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Tuesday 20th March 2018

Syrian Family’s Last Surviving Provider Recounts Struggle in Chebaa, Lebanon


Omar El Hassan - 7Dnews London

Wed, 10 Apr 2019 18:31 GMT

Syrian refugee Omar al-Saidi has been spending his days warily watching over his four orphaned grandchildren as they play in front of the house where they sought refuge in the Lebanese south-eastern village of Chebaa.

Saidi’s life fell apart in a blink of an eye, leaving him alone with 24 dependents after his son and son-in-law died in the fallout of the Syrian civil war. Desperation is most evident in the elderly man’s complaints, especially when talking about unemployment back home. Here he recounts his story to our correspondent from 7Dnews.

Given his age and poor health, Saidi struggles on a daily basis to raise his grandchildren after they lost their fathers; one of whom died in a mortar shelling that targeted the south Syria town of Beit Jinn and the other froze to death in an unforgiving winter storm back in 2014.

“I am obliged to raise and take care of these four children,” Saidi says, adding to his list of dependents that includes two senior spinster sisters who were born sick, and whose condition has deteriorated under the toll of war.

“We need astronomical amounts of money to secure treatment,” Saidi stresses while pointing out that he has failed to secure a job both in Lebanon and Syria. His family has, so far, survived thanks to charity and the aid it receives from the United Nations. They dwell in a small shabby house along with other widows and orphans that are also struggling without the presence of an able caregiver.

“Returning to Syria will only double our suffering,” Saidi notes, despite the fact that medicine for him and his wife costs about $100 a month in Lebanon, where they live in dire poverty. Making matters worse, some of the children do not have any identification papers in order to make it past the border and back into Syria.

Chebaa has become a popular destination for Syrian refugees fleeing Beit Jinn, which is situated a mere 11 kilometres away from the Lebanese-Syrian border, adjacent to the Golan Heights. Refugees have arrived at the southern Lebanese town on foot or on cattle.

According to reports, displaced travellers making the crossing were given drinking water by the United Nations Disengagement Observer Force (UNDOF). Neither Israeli forces in watch towers overlooking the Golan Heights, nor the Lebanese army interfered with their crossing.

Chebaa villagers had waited for incoming asylum seekers with cars to help transport them into their town.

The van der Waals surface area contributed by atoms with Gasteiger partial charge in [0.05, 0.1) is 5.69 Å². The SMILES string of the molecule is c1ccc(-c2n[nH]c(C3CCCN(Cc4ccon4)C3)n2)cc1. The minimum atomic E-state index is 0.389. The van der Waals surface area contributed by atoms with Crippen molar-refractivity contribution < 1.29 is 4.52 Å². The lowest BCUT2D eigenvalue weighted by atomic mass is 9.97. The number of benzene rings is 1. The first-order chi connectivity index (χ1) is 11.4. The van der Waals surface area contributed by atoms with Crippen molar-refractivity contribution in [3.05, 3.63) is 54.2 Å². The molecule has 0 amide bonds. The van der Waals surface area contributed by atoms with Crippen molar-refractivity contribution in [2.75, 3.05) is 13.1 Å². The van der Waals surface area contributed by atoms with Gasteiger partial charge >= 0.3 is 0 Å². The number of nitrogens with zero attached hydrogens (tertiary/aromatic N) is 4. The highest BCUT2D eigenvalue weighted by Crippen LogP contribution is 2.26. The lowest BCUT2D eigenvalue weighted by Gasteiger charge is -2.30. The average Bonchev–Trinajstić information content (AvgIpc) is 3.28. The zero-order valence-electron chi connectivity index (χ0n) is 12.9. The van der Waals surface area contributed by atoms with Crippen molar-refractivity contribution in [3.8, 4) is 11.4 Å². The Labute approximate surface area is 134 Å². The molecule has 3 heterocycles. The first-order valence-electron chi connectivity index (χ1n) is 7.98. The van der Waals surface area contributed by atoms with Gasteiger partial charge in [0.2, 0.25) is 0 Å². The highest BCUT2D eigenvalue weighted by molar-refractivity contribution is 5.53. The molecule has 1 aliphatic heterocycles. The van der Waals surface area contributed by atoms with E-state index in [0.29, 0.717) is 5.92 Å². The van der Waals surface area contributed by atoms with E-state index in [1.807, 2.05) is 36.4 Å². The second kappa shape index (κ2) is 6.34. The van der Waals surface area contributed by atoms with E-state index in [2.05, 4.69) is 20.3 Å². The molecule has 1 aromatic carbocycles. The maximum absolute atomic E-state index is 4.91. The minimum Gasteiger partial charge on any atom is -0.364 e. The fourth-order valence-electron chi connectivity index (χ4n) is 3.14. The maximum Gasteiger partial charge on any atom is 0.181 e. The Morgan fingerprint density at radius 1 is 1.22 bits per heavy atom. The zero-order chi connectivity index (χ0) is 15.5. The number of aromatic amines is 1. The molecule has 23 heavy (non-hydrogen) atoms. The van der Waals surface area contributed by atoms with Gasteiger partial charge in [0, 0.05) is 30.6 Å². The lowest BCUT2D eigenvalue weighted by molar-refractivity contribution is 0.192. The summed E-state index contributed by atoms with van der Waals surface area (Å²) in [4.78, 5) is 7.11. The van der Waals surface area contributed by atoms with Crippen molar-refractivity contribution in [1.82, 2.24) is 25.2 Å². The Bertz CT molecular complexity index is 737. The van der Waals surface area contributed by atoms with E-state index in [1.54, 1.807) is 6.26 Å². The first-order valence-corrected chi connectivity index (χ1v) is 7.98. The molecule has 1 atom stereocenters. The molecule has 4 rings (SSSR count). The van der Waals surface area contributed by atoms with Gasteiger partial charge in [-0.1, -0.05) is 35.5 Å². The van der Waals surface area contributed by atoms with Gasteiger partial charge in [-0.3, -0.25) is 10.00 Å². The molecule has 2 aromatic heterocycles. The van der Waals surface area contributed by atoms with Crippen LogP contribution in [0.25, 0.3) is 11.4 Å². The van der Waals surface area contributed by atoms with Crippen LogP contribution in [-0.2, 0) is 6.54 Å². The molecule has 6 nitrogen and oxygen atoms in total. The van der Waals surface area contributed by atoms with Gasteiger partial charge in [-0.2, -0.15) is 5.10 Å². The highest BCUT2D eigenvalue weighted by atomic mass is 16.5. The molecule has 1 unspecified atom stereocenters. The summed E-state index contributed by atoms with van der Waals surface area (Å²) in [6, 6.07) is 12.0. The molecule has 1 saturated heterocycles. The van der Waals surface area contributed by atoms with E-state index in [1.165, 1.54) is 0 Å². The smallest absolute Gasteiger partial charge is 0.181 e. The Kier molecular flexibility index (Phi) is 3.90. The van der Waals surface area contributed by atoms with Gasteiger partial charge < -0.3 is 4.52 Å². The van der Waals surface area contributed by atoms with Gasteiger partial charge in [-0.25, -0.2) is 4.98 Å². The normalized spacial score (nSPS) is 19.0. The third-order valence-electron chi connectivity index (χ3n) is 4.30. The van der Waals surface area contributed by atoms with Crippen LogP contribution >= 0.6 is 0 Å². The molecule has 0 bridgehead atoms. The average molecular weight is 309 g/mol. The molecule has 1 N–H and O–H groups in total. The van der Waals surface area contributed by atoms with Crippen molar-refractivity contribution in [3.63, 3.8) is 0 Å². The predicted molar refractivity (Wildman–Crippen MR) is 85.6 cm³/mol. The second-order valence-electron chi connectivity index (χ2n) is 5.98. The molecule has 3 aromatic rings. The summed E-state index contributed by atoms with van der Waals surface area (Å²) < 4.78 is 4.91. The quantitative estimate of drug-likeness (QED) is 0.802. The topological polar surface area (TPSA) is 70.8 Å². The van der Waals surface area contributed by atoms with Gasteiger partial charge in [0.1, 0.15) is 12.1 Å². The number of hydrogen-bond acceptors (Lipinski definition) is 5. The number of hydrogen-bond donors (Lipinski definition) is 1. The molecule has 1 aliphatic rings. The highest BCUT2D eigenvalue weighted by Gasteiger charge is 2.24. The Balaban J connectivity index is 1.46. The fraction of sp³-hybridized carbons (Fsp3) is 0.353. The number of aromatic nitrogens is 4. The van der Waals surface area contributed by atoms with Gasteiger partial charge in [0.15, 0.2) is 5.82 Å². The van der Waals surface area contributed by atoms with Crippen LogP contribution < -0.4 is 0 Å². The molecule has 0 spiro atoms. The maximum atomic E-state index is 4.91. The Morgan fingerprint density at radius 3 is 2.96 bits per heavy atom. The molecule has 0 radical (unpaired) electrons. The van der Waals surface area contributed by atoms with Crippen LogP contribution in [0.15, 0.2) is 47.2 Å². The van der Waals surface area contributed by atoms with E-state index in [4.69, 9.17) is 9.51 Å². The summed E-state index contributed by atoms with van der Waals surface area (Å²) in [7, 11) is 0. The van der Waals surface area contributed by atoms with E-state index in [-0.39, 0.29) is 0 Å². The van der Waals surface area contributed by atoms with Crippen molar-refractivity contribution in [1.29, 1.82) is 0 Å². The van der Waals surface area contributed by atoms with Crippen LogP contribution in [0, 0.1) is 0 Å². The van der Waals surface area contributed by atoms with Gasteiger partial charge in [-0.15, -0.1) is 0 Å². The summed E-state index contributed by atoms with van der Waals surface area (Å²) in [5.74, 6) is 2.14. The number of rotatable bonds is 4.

Originally, Chebaa was home to some 8,000 Lebanese citizens during the winter and 15,000 during the summer. Since the outbreak of the Syrian Civil War in 2011, the village has hosted an additional 8,000 Syrian refugees, 1,500 of whom have since returned home aided by the Lebanese General Security Forces.

Now that the Syrian regime has regained control of Beit Jinn, calls for refugees in Chebaa to return have been intensifying. However, many have been unwilling to return given that hunger still plagues their hometown where farmlands and crops were razed to the ground in the aftermath of war.

 “There is nothing to return to,” Saidi says, whilst noting that his condition will most definitely worsen in the absence of the support needed for Beit Jinn’s destitute families.

In Chebaa, Syrian refugees find shelter in Lebanese-owned homes made eligible for a temporary stay by the UN, whilst others rent modest accommodation. Charities have also offered housing to needy families and orphans for free and the local municipality has borne the brunt of providing displaced people with free electricity.

Since April 2018, buses sent by the Syrian government have helped move hundreds of displaced refugees back from Chebaa and nearby Lebanese villages to their towns and farmlands in Beit Jinn. Returnees said they were given “assurances on being exempted from compulsory military service”. However, many still fear they will be conscripted upon going back.

Syrian refugees in Chebaa say that their Syrian towns are rundown because of high prices and unemployment.

“Abandoned orchards have been wiped out and there are no prospects for returnees to receive international assistance in the face of poverty and poor conditions,” a refugee, speaking under the condition of anonymity, told 7D News.

Nevertheless, this is hardly a shock as refugees in Chebaa were briefed in full by UNHCR representatives about the situation back in Beit Jinn.

“We have been told about the reality that awaits us upon our return; the unemployment, high prices and the absence of aid have all been mentioned,” the refugee admits. Many returnees have already voiced their regret for heading back early before working conditions have improved.

“Most of those living in Chebaa are devastated about Syria. There is no way to work there, and they cannot move freely in their villages because of the regime-imposed siege,” the refugee adds.

Others have also expressed their concerns about Beit Jinn turning into a theatre for a Syrian-Israeli conflict in light of increased tensions, due to its proximity to the Golan Heights.

Middle East